3 Ways I Grew from Moving to Asia
Driving in gridlocked, bumper-to-bumper traffic for 2.5 hours per day as someone in their early twenties feels like you’re living life as a leaky faucet — your youth just slowly yet ceaselessly dripping away. Especially when where you drove to everyday for work was a land of franchises and strip malls, devoid of the colorful culture, bustling campus community, and vivid vibrancy of the metropolis that is West Los Angeles that you were immersed in as a college student.
My first job didn’t even feel like it was a step backward in life. My daily life was an even more stripped down, sterilized version of the multi-ethnic and personality-filled hometown I grew up in.
I didn’t want to spend my twenties living that way for more than two years. It’s what we lack that compels us to want and to take action. And so after working my first job for 15 months, I decided to resign and pursue an opportunity I felt would only be responsible and appropriate in my twenties — moving to Asia.
It has been one of the most transformative experiences of my life, especially as an Asian American who is ethnically Chinese and has Vietnamese roots. Being able to return to your motherland and live there for years provides a depth of insight into your identity that you is inaccessible without immersion. It’s more than just sitting with the experience. It’s letting it settle into your marrow and make you feel whole in a sense.
As I complete my 29th lap around the sun and grow closer to 30 years old, these are the ways I grew from moving to Asia that I would advise my younger self was worth the journey.
1. You will learn to trust and believe in yourself. It’s the only way you’ll make it.
Although many of my family and friends were excited for me to embark on this adventure, there were a few relatives who swore the experience would be a mistake and anything I endeavored would be marred with failure. And while I had my concerns, successfully navigating unfamiliar environments, learning to ask for help from strangers while struggling to communicate with them, and finding ways to get what you need reveals an inner resourcefulness you always had within you. You just needed a purpose to call it out. And after you see this power you possess, it’s hard to unsee it or yourself and the world around you the same way again.
Beyond being forced to be more resourceful, choosing to follow a path that’s not required of you also forces a certain ownership and responsibility for how you feel, what you do, and also what you don’t do. Whether it’s my job, my apartment not having any hot water in the middle of winter, or not knowing how to go buy groceries and being reluctant to cook because you’re paralyzed by unfamiliarity and the unknown, you have nobody to blame for the problems, setbacks, and issues except yourself. After all, you brought it all upon yourself.
This is what’s helped me build character, to mature and take responsibility for the way my life is, and what has compelled me to take action to change it if I don’t like it.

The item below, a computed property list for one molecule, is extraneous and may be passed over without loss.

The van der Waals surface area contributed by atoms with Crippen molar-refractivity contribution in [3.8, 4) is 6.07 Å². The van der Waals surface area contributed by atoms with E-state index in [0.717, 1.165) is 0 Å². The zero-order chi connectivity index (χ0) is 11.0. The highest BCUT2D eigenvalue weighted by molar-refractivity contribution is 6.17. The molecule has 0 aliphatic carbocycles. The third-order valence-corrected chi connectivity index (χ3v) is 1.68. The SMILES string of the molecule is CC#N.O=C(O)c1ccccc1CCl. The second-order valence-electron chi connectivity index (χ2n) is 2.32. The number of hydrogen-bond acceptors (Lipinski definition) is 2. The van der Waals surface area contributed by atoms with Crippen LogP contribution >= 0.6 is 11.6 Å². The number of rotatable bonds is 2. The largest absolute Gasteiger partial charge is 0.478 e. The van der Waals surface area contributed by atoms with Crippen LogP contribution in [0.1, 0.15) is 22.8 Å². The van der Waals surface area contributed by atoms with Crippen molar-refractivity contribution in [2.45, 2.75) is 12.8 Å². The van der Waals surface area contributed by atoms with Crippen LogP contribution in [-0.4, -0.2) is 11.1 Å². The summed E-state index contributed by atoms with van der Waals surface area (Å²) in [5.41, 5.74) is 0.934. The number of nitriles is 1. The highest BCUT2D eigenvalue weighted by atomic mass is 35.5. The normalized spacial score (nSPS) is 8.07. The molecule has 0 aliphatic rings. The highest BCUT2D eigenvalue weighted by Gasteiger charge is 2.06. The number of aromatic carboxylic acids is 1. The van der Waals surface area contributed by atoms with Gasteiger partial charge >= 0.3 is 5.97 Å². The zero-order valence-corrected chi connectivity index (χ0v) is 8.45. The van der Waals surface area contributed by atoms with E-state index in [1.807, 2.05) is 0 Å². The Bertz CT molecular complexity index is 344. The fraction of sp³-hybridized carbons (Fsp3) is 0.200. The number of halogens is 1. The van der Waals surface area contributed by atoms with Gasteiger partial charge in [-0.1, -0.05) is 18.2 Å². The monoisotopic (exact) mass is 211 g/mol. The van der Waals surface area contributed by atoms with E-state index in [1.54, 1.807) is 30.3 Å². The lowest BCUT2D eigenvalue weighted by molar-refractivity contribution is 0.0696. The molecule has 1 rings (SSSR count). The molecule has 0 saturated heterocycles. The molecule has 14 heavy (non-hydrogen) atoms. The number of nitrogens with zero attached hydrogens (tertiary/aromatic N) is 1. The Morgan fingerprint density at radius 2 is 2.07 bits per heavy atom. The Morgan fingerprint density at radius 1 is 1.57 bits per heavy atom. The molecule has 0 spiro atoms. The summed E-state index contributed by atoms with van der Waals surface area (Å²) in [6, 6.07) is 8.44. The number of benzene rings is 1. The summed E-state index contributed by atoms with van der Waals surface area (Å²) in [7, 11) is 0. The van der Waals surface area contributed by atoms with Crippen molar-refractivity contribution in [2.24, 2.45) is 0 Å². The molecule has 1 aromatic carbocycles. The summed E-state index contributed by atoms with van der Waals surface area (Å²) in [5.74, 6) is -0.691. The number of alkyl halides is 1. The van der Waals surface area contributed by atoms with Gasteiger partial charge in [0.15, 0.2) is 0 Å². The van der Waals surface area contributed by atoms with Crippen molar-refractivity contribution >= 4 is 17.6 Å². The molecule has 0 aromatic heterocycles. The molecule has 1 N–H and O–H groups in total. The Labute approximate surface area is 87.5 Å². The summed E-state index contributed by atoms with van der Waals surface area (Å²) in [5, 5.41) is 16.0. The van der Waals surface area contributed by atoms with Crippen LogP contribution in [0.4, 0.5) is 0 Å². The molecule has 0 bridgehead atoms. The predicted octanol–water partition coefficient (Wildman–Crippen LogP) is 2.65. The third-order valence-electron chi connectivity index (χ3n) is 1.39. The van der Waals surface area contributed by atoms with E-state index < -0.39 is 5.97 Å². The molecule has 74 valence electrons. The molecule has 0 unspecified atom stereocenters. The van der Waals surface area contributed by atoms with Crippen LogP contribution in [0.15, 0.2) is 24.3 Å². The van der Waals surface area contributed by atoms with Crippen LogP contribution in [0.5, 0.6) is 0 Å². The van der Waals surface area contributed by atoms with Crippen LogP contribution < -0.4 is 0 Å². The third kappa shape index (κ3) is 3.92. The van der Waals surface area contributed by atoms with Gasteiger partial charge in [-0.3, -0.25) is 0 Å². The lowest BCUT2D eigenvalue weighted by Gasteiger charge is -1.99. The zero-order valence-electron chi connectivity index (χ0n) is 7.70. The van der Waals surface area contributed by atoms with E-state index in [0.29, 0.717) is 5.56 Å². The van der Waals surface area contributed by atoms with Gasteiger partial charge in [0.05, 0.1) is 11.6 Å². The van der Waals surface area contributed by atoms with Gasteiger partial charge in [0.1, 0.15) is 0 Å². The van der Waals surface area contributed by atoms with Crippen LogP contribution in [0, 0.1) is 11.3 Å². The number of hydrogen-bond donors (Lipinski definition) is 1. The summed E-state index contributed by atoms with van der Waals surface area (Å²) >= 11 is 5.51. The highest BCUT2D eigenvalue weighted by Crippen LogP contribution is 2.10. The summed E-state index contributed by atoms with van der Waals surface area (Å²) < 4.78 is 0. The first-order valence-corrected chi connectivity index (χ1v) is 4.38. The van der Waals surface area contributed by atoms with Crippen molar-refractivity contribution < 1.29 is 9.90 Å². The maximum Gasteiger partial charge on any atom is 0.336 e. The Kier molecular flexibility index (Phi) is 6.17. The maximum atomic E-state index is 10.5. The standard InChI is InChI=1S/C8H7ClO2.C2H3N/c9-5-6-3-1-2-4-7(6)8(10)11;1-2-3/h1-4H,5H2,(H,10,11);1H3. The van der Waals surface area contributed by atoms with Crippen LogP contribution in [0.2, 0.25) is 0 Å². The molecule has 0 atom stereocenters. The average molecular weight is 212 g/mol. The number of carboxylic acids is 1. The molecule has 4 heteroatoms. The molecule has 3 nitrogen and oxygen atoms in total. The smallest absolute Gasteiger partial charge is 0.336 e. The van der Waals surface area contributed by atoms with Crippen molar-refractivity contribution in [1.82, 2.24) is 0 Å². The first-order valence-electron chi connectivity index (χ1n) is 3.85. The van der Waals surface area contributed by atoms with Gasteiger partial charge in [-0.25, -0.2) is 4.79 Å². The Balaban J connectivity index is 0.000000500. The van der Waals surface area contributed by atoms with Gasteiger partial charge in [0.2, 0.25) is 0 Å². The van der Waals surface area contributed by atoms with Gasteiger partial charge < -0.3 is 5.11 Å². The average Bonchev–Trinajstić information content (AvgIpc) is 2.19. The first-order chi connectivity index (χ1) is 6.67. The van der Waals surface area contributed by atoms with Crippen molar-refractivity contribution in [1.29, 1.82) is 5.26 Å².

2. Learning to speak your immigrant parents’ native language adds new dimension to your relationship.
Being the foreigner who couldn’t speak the dominant language (Mandarin in China and Vietnamese in Vietnam) helped me understand what it was like to be my parents. Having always been sheltered by their provision and community, I understood what it was like to not belong and be an outsider. To feel like I didn’t fit in and lost on a constant basis.
But as I eventually learned the language and gradually gained the ability to piece together a conversation with my mom, I experienced a new dimension of our relationship that only exists through speaking her native languages. Seeing and hearing her giggle, laugh, and encourage me as I spoke in broken Mandarin and Vietnamese was an affirming experience. With my limited language ability, I certainly sounded like I had the intelligence of an infant, and she was as affectionate towards me as if I was a baby too.
Having grown up choosing not to speak my parents’ languages because it was an inconvenience I didn’t want to struggle through left me disconnected and isolated from my culture, a culture I didn’t know I valued or cared about. Now when I try to speak, it’s a hobby, activity, and pursuit I share with my mom that I cherish. I tell my mom, “until I can speak your languages, I cannot call myself your son.” And whenever I do, I honor her whole identity as a person.
3. You realize the bubble you lived in isn’t everything.
America is not the center of the world. It sounds obvious to everyone except maybe Americans. Perhaps it does as a global superpower who has widespread political and economic influence.
But in China, the family living in the next building over just cares about their only child’s education and the lady who owns the cart selling barbecued yams really just wants you to buy her yams (and yes, you can pay her via WeChat). And in Vietnam, people are just as interested in Korean and Japanese culture as they are American, probably more so.
Whenever I traveled back to the US, it was weird to listen to conversations that sounded so unaware of this entire other hemisphere that existed. Massive populations that didn’t speak English and talk about daily American life. As one of my American friends and colleagues explained it, “You can’t tune out the English,” and the English is what makes you aware that people care about things that you have no concern for. You can live beyond the bubble, and as a result, you realize what you give your attention to is optional.
For anyone who is considering moving to Asia, even if for just a year, I recommend it. Not necessarily for the destination, but who you end up as as a result of the journey.